In limited Spanish Maria Cocom, 56, said “I’m a healer.” She grew up speaking Mayan. Cocom doesn’t know how to read and she learned Spanish at age 13. In Oxkutzcab she worked in the fields harvesting oranges, “We used to live in so much poverty,” Cocom said, “We worked like men.” Her grandmother was a doula. From her she learned how to massage pregnant women to avoid miscarriage by a dangerous breech birth. She learned how to use herbs to cure sore throats and stomachaches. On her own she learned how to heal bone injuries by massaging them and putting them back into place.

In San Francisco she lives in a small room with her husband Carlos but she is happier here than in Oxkutzcab, her life is better. She works part-time as a babysitter and sometimes as a healer helping not only Latino people but also some Indian and Americans.

Maya Community

It has been 4000 years and the Mayans are still here. The Maya civilization once encompassed the regions of Guatemala, southeastern Mexico, Belize, Salvador and northwestern Honduras. Its pinnacle was about 900 AD during the classic period, thriving for six centuries until the arrival of the Spanish. It was one of the most densely populated civilizations with 500 people per square mile in rural areas, and more than 2000 people per square mile in the cities. It was a culturally dynamic civilization with a fully developed written language, art, architecture, and mathematical and astronomical systems.

The majestic world that the Mayans once created, with its beautiful and splendid cathedral cities, fine arts of sculpture and painting, hieroglyphic script, literature, handicraft and trade, all expressions of its cultural and economic rise, is long gone. Today the Yucatecan-Mayan people struggle to survive in their homeland as well as in foreign lands.

Lack of jobs in a struggling Mexican economy, inability to compete with low-priced agricultural produce because of the North American Free Trade Agreement and devastating natural disasters like Hurricane Gilberto in 1988 and Hurricane Isidoro in 1994 have contributed to destroy agriculture and tourism in Yucatàn Mexico, causing the biggest immigration wave during the late 1990s; the most significant in the last 10 years and perhaps the largest group ever to migrate to the north. The amnesties of 1986 and 1994 contributed to secure their permanence in the United States.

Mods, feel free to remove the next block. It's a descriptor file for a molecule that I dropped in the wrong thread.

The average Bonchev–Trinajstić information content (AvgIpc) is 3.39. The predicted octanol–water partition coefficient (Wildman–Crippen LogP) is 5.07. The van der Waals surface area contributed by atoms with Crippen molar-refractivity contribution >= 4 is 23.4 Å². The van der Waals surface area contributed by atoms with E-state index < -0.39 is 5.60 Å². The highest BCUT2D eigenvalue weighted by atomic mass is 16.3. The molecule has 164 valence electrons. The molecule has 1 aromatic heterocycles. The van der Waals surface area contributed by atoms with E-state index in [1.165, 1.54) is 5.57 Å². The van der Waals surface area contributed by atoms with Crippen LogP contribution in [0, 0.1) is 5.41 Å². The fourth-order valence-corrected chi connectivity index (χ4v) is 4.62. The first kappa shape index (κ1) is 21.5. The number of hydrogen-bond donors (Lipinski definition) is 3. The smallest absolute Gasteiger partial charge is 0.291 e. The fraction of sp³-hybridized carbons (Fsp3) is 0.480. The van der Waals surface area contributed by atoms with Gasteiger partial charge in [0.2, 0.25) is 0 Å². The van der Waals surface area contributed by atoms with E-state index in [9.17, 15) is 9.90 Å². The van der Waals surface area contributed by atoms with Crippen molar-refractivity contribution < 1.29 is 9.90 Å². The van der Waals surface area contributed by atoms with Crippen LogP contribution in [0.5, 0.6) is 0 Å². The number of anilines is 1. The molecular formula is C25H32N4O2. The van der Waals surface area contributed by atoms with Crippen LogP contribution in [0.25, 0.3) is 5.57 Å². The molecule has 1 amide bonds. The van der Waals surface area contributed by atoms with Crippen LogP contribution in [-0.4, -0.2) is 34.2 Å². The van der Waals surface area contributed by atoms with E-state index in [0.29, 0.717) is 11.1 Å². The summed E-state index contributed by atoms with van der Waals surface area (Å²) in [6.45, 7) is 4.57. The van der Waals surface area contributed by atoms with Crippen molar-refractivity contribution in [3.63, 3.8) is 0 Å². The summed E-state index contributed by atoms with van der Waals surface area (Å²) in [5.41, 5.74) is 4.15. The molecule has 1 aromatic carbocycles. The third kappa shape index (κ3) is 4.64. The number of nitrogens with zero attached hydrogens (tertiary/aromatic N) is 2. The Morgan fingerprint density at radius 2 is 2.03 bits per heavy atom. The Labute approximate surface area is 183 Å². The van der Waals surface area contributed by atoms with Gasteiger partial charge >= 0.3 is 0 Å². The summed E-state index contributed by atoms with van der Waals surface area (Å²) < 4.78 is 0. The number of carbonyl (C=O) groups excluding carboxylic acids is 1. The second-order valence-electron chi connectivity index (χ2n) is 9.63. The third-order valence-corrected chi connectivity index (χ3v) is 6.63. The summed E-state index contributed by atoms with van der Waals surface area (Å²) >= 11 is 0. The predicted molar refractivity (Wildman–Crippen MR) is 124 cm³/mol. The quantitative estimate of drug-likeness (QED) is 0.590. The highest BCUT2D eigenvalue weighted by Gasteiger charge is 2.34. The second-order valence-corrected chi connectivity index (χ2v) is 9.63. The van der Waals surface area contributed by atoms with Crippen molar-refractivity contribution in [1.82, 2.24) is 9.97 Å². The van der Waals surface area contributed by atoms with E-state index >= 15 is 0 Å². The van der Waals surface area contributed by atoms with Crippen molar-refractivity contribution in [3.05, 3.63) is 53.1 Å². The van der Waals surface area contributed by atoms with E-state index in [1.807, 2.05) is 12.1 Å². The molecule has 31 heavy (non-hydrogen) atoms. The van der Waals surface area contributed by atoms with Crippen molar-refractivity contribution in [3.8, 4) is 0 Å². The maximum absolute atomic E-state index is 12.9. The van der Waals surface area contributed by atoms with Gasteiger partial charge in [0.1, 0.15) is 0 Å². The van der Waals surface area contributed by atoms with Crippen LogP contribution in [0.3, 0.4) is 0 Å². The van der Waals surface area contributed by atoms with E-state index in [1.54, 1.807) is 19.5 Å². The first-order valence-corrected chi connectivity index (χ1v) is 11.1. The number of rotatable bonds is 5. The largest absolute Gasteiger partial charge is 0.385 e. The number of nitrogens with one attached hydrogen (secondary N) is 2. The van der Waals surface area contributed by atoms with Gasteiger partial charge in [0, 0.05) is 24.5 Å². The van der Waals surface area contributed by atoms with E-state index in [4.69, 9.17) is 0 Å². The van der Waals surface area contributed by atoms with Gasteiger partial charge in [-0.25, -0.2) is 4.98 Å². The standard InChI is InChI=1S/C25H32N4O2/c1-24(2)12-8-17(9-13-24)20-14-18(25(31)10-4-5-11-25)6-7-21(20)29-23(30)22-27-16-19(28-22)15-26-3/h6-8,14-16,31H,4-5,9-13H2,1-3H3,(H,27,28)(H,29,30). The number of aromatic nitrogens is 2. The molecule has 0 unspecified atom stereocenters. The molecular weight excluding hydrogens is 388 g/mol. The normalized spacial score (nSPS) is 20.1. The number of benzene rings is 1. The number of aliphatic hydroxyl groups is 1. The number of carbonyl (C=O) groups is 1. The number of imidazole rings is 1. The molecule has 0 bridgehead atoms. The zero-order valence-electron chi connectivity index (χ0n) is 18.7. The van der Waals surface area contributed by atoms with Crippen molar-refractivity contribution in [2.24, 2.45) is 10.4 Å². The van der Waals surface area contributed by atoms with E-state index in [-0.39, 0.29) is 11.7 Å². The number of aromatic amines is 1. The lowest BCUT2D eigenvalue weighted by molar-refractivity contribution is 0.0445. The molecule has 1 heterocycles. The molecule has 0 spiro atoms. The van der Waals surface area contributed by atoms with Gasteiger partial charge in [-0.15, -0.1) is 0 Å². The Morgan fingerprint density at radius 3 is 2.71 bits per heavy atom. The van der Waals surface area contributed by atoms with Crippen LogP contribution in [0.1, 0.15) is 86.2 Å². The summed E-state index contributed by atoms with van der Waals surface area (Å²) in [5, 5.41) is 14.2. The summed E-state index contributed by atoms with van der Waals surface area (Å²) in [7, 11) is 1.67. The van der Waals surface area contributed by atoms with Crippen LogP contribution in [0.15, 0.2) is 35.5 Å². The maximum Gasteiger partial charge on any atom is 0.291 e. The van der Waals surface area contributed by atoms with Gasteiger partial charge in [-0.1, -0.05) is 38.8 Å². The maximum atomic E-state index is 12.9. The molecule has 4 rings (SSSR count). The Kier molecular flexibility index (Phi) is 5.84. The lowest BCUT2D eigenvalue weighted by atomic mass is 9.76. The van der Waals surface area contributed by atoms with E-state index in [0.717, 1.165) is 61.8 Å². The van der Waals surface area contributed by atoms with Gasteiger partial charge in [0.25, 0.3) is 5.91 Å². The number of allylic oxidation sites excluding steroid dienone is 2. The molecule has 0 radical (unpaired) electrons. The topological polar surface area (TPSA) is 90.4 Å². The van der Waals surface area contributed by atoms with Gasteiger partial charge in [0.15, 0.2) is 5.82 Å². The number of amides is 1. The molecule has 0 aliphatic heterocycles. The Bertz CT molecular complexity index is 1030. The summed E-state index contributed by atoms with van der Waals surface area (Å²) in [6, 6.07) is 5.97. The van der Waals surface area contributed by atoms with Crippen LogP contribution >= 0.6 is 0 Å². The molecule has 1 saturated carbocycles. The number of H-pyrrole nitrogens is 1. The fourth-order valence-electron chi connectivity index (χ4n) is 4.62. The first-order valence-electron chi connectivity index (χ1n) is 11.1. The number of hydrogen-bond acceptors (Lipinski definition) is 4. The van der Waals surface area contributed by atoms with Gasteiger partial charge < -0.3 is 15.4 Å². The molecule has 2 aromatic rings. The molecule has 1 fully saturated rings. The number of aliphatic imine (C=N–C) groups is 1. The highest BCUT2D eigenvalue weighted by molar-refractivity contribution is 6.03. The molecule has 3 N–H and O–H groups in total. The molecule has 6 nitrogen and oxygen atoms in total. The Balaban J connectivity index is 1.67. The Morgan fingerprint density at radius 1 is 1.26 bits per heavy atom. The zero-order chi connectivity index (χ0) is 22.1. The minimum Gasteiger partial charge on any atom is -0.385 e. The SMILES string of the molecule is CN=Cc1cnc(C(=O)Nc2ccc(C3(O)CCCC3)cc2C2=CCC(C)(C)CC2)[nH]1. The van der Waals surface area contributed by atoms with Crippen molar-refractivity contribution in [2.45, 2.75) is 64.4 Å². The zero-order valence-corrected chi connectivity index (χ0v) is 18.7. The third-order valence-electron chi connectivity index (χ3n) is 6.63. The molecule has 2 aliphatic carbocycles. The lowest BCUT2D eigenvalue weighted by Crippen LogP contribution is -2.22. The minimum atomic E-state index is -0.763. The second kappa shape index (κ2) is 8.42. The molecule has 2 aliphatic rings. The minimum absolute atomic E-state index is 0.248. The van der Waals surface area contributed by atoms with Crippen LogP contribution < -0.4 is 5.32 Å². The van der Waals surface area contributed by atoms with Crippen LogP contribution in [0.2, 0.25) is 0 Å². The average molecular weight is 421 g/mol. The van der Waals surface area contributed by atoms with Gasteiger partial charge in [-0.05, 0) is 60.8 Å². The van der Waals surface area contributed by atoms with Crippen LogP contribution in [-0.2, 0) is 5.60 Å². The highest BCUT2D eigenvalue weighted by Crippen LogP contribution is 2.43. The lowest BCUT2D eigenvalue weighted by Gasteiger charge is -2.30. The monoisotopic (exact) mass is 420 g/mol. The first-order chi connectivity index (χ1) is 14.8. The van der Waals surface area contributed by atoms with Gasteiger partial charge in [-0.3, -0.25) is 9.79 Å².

The first flow of Yucatecan-Mayan immigrants in San Francisco arrived in themid-1960s. Despite been a small group, people like Tomas Bermejo, Olegario Cocom, and Juanita Quintero established the initial Mayan roots in the city. Now over 40 years later, 15,000 Mayans live in San Francisco, another 15,000 in Marin and some 1,500 in El Granada, California.

Today Mayan people in San Francisco and the Bay Area keep their culture alive through their traditions. Dance, festivals, food, language, and baseball are the activities that bond them to continue their heritage and identity.


According to Asociacion Mayab, San Francisco City College students did a poll in 2003 reporting that 95 percent of Yucatecan Mayan in this area speaks the Mayan language. Living in the United States has helped Mayan people become proud of their language. Because in the Yucatan discrimination is common, shame toward their culture has caused some people to not want to marry those with a Mayan last name. But in the United States they have learned to appreciate their roots and find a new pride. Organizations like Asociacion Mayab in San Francisco provide Maya language lessons during the year, sometimes drawing in whole families.

There are many variations of Mayan language. According to linguist Joseph Greenberg the Mayan language is categorized as Amerindian language, one of the indigenous language of the American Continent.

Alfredo Barrera Vàsquez in his dictionary Maya-Español/Español-Maya claims Yucatec Maya has its roots on some Asian language. After the nàhuatl language, around 800,000 speak Yucatecan Mayan making it the second most used language in Mexico.

Yucatecan Mayan distinguishes between short vowels and long vowels - indicated by single versus double letters (ii ee aa oo uu) - and between high- and low-tone long vowels.

The Mayan noun generally functions much like the English noun. Except that it has no article per se. For example:

Le peka this dog

Le peko that dog

Le peke that dog over there (usually out of sight)

The plural form usually adding –oob as a suffix to the noun if it ends in a consonant and –ob if it ends in a vowel:

Pek (dog) pekoob (dogs)